This is the piano version, played by Yuja Wang at Verbier:

The composers of Vienna itself responded to the war in manners ranging from the personal to the outright political. Franz Lehár, that supreme composer of operetta, produced a tone poem for tenor and orchestra entitled Fever, portraying the memories of a soldier in shell-shock. At the other extreme, the youthful Erich Wolfgang Korngold became musical director of a regiment, for which he composed a military march. When his commanding officer complained that it was too fast, he quipped: “This is for the retreat.” 

For Arnold Schoenberg, who undertook military service aged 42, the war symbolised – at first – an attack on the reactionary musical world, especially that of France: “Now we will throw these mediocre kitschmongers into slavery, and teach them to venerate the German spirit and to worship the German God,” he wrote in 1914. But German musical losses were intense, too: just one example was the immensely gifted Rudi Stephan, whose opera Die ersten Menschen was only premiered five years after his death on the Galician front. 

While surviving composers processed their experiences through their art in many different ways, an overarching result became clear. The war had produced such trauma and disillusionment that the only way forward was to sweep away the past and find a new, sometimes revolutionary approach for the future. The scene was set for a fresh century of music, rising from the ashes of the old one.

Sunday, November 11, 2012

Vaughan Williams for Remembrance Sunday

For Remembrance Sunday, here is the earliest recording I can currently find of Vaughan Williams's The Lark Ascending: the work that perhaps more than any other evokes a moment of stillness in a world about to be swept away by the outbreak of World War I. This account by Isolde Menges is conducted by Sir Malcolm Sargent (with what the uploader describes only as "a less than sterling orchestra"). It dates from 1928.

He rises and begins to round,
He drops the silver chain of sound,
Of many links without a break,
In chirrup, whistle, slur and shake.

For singing till his heaven fills,
‘Tis love of earth that he instils,
And ever winging up and up,
Our valley is his golden cup
And he the wine which overflows
to lift us with him as he goes.

Till lost on his aerial rings
In light, and then the fancy sings.

--- George Meredith

Tuesday, November 06, 2012

Progress for the Pilgrim

Last week Delius in Wexford, this week Vaughan Williams in London: last night, ENO gave RVW's The Pilgrim's Progress its first fully staged professional performance since 1951.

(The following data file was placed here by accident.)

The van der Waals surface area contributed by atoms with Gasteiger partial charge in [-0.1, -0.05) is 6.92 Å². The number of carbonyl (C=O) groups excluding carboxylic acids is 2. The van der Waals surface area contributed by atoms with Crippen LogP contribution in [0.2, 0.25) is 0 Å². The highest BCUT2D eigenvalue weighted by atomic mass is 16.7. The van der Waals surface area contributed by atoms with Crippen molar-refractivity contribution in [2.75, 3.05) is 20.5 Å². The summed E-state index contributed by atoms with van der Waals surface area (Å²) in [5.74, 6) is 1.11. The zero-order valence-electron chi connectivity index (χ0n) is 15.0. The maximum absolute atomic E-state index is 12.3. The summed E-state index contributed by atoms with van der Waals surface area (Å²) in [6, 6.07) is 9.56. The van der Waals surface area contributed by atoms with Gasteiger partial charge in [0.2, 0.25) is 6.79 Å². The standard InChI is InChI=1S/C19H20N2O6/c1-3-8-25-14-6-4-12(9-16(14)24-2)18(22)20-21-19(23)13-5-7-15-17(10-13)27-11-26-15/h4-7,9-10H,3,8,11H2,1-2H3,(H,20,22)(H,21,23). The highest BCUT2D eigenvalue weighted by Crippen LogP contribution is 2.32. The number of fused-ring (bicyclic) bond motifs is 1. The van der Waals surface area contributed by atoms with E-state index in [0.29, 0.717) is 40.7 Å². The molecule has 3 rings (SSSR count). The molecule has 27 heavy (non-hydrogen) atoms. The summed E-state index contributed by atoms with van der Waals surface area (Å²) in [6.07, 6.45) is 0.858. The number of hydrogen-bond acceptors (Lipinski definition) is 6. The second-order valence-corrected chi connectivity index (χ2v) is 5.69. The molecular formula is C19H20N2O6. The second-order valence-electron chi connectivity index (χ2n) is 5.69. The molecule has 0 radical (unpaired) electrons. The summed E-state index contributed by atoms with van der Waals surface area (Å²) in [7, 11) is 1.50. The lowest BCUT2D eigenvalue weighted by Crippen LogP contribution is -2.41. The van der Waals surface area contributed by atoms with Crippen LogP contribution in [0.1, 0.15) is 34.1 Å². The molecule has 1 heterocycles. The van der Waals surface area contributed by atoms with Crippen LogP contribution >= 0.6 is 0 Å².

Like Delius's A Village Romeo and Juliet, this is not just a remarkable opera, but a shamefully neglected masterpiece - and by one of "our own" in "das Land ohne Musik". Like the Delius, it is far from conventional; it doesn't do those things we tend to think opera ought to do, although there is no particularly logical reason for the artform to stick to them - in other words, it's light years away from La Traviata. Like the Delius, it is slow and gorgeous, mesmerising rather than melodramatic, exquisitely orchestrated, incantatory in its lines.

Unlike the Delius, though, its high points are its choral writing, its concise, well-chosen words - liberally peppered with extracts from the Psalms and spiced here and there with super-perceptive satire - and its deep, rich spirituality. While the story obviously is Christian, there's a universality to it - much enhanced by this fabulous production - that had me, and others, in tears several times. Vaughan Williams himself moved "from atheism into cheerful agnosticism", according to his second wife, Ursula. His faith, one senses, is music: "music in the home, music in the heart, music in the heavens..." as one particularly glorious passage says. He offers us a score containing a great-hearted warmth and wisdom that can bolster our inner strength in the same way that faith bolsters Pilgrim's. Read this excellent piece by conductor Martyn Brabbins on the opera's history.

Clever, brilliant, inspired ENO, putting this work on now. It's a parable for our times: the polarisation of spirituality versus materialism, and the destruction of the non-conformist who dares to speak his own truth against the corrupt rabble of Vanity Fair. The anguish of loneliness; the glow of beauty that attends support when it appears. And the final mortal terror of crossing over to the beyond.

Director Yoshi Oida offers a production of harsh beauty, simplicity and power. The setting is a prison and Pilgrim's inner journey - in essence, John Bunyan reflecting on his dream - takes him to the electric chair. The imagery is focused, the tableaux striking, the designs - set and videos by Tom Schenk, costumes by Sue Willmington - magnificent and imaginative, haunted by World War I, yet never heavy-handedly so. Apollyon, the ogre, is delivered via a piece of giant-scale puppetry that has to be seen to be believed. Magnificent performances by Roland Wood as John Bunyan/Pilgrim, Benedict Nelson as the umbrella-wielding Evangelist (and more), and vignettes throughout by a superlative cast culminating with Ann Murray herself as Madam Bubble, Mrs By-Ends and one of the three Celestial Voices. Brabbins and the orchestra - which has been possibly at its best ever through this year - give the score an account that is fervent yet balanced, translucent yet heady, drawing out the contrasts within the subtle progressions of emotion and letting RVW speak through with all his radiance.

Go see. Fast. There are only seven performances in total.

On the way home from the theatre yesterday, we heard the news that Elliott Carter has passed away at the age of 103. It's farewell to a remarkable man and creator of very different yet just as immortal music. May he reach the Pilgrim's Delectable Mountains and cross the deep river to peace.